Do you miss 2012’s deluge of Meshuggah rip offs? Do you want to hear gurn inducing, mid-pushed heaviness, and don’t care about being even able to tell that it’s this band playing it rather than any other? If you clicked yes to any of these questions, Neorhythm’s Zetetic may be for you.
Zetetic is a pounding, chugged, and fairly monotone album. The style of music these guys listen to and want to emulate is pretty clear – every song provides the same kind of angry, aggressive, anvil-esque sound, with variation coming from occasional panning of riffs around headphones, robotic vocals, or token (and underdeveloped) ambient passage. You can listen to the first 30 seconds of one song and you’ll know if this album is for you.
It isn’t itself an issue that the album does one thing, if the album does it well. Zetetic does do it well – and it doesn’t, at the same time. It’s one of the strangest listening experiences I’ve had for a while: Neorhythm seem to so unashamedly and confidently serve up generic modern metal/djent that you cannot help but resign yourself to enjoying it.
The entire experience is, in effect, eye roll inducing. You’ll enjoy yourself, but be damned ashamed of it (Never before has an album managed to so accurately emulate the feeling I get after reading a bad joke in a Christmas cracker). Much of Zetetic seems like every other metal riff, processed to make it sound djent-y.
The beginning of “Cosmic Genes” is especially like this, with its repeated chromatic riff panning around each earphone before moving into a more modern, chunky staccato section. So too for the next song, “Dark Matter”, in which the guitars, bass, and drums provide a galloping onslaught, embellished occasionally with fast bursts of tremolo picking or dissonant bends. Add to that some strong Vildjharta influences in the ambient clean sections – although the distorted parts aren’t quite dissonant or, frankly, interesting enough for this to take the place of the long awaited follow up to Masstaden – and some slam style riffs, and you’ve pretty much got all that Zetetic is.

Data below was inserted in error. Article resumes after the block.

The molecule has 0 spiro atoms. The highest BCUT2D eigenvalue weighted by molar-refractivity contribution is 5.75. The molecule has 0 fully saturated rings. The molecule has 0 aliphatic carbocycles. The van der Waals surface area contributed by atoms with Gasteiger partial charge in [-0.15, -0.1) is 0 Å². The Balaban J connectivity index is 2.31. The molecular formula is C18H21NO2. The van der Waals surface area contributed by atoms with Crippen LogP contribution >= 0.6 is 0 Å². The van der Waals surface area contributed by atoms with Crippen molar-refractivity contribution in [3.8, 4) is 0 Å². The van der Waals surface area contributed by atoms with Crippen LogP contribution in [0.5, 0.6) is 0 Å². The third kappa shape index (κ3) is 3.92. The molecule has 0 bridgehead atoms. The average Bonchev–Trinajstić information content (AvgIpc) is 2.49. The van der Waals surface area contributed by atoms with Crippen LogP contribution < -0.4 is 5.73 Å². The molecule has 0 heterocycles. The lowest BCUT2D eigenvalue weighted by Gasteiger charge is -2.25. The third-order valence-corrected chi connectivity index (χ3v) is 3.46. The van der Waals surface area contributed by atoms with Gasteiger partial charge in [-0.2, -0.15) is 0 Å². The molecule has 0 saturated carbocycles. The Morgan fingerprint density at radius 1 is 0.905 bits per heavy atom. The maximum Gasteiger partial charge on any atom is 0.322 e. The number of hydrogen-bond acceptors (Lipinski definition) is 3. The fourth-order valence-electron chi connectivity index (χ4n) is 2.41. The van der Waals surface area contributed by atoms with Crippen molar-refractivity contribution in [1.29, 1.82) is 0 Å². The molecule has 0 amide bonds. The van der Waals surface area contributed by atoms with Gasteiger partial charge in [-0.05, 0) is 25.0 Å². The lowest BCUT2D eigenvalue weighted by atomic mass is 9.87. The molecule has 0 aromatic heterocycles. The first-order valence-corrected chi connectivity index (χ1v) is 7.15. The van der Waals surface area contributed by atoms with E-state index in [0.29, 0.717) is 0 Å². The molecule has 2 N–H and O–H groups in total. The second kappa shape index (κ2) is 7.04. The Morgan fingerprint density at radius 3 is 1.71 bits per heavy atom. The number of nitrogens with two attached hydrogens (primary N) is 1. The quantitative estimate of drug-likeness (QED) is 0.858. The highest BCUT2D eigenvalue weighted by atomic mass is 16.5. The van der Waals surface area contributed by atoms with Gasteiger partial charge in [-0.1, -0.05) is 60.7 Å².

The niggling annoyance is that all this stuff is effective. You’ll listen to this album and bob your head and smile – it feels heavy and it feels like it should be deeply enjoyable – but you are aware throughout that it has a distinct feeling of fakeness and disingenuousness to it.
Of course, being unoriginal isn’t new – get it – or even particularly lamentable. But unlike bands like Soen, who in their early career wore their influences openly but still manage to produce music that has its own value, Neorhythm have (in a very different style to Soen, mind) managed to take their influences and reduce them in complexity and interest, thus creating an album that seems bland, by numbers, and whilst annoyingly seductive for those who like this genre, ultimately unfulfilling.
In fact, listening to Zetetic is actively uncomfortable for me – it feels like the band are constantly trying to dupe you, to tempt you into letting go of your inhibitions and enjoy their music for what it is. And, if you are able to let go of any sense of context, then maybe you will enjoy this album as a punishing piece of heavy metal. But for every song you listen to on Zetetic, there’s always the sense that you could be listening to the band that they are copying – and the songs from the band they are copying are probably better.